Return of the fantasy genre
In the rapidly developing tech-world, reading becomes a niche of conservative people. Some would even associate it to a cushy place, stuffed with animal hide, pipes and a rocky-chair in front of a hearth - a paperback becomes more and more utopian, rather than real.
For a while, the fantasy genre was considered to be a place for the weak. A fodder for feeble hipsters, seeking constant escape from reality due to their traumas of being unable to adapt to the coarse being. An escape of geeks of 60-70's, who haven't yet discovered Reddit or Tumblr. Today, the fantasy genre transpired into movies and games, fusing down female and male audience in half - the machismo aspect had been eventually reduced.
Our lives became more pragmatic and sustainable, we are no longer inspired by fairy-tale heroes, not as much as before (say thanks to such legend-breakers as YouTube?). Nowadays, real time heroes come in place, substituting the fictional with true help to the environment, nature and people. Had it all affected the fantasy genre, or do we still yearn our remote dreams to be accessed by us? And at last - what went wrong with the fantasy department in general?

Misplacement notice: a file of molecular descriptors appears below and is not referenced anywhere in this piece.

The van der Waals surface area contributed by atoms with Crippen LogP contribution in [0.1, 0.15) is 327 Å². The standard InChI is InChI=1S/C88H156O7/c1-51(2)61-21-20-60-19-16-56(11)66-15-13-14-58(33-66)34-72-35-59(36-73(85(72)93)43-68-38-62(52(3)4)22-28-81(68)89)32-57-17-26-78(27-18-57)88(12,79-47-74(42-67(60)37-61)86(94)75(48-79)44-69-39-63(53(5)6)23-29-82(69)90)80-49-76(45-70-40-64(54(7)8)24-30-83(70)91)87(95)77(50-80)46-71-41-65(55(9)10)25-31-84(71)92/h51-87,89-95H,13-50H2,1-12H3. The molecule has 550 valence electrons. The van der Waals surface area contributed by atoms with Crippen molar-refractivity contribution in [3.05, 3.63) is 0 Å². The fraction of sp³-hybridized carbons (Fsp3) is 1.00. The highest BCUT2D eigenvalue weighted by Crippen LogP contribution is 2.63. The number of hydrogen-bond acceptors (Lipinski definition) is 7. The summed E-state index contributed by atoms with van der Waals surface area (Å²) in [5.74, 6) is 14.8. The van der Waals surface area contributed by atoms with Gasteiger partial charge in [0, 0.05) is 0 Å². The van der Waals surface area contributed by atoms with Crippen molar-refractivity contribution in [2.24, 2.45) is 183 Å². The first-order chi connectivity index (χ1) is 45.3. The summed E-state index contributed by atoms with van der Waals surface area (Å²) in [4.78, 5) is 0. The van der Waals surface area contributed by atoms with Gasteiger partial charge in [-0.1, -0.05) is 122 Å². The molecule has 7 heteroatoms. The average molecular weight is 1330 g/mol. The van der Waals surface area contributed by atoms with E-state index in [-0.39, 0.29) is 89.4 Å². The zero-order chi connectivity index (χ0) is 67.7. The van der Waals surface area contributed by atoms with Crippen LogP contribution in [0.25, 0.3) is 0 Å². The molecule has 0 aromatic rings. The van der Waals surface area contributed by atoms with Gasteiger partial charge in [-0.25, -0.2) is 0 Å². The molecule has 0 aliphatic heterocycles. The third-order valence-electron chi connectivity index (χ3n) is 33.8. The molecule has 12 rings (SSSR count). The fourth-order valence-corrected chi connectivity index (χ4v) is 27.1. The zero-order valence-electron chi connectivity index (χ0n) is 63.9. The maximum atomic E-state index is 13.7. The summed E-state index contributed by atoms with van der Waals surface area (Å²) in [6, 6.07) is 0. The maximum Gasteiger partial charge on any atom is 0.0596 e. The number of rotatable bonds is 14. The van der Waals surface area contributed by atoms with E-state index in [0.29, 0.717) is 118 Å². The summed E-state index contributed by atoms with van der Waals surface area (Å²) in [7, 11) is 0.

What went wrong?
There are several points of why the traditional book sales remain stagnant and why the fantasy genre in particular is becoming a sub-niche of something else:
1) the paper price
Current production and realization of the traditional medium is the first reason why would anyone switch to the digital form instead of getting a physical book.
2) the lifestyle
The mobile/nomad way of living for younger generations would never allow an animal rag (which we don't support either) at the fireplace with logs and paper binds dusting at the masonry.
3) the over-supply of the genre
With the self-publishing platforms like Amazon, Kobo, etc, traditional publishing standards became blurred out. On one hand, too many amateurs enter the market in an endeavour to grab a vanity share of 'their original work', or even earn anything. On the other hand, such an easy access to the advanced technology for digital product creation, turns the master and the freelancer into very competitive combatants. It all leads into hoarded players in the book market and in the digital media in general.
4) inferior product quality
Another result of a competitive open tech in the digital media creation. Most of the recent products repeat the formula of the classic works, but it degrades with time, even with the modest publishing houses. Most books suffer originality - for media and content creators it all becomes cumbersome creating the work in the studio, by racing for the most recent specs and tools, updating the content, etc. Digital tools do also change the talent behind the traditional crafts.
5) low profile of good works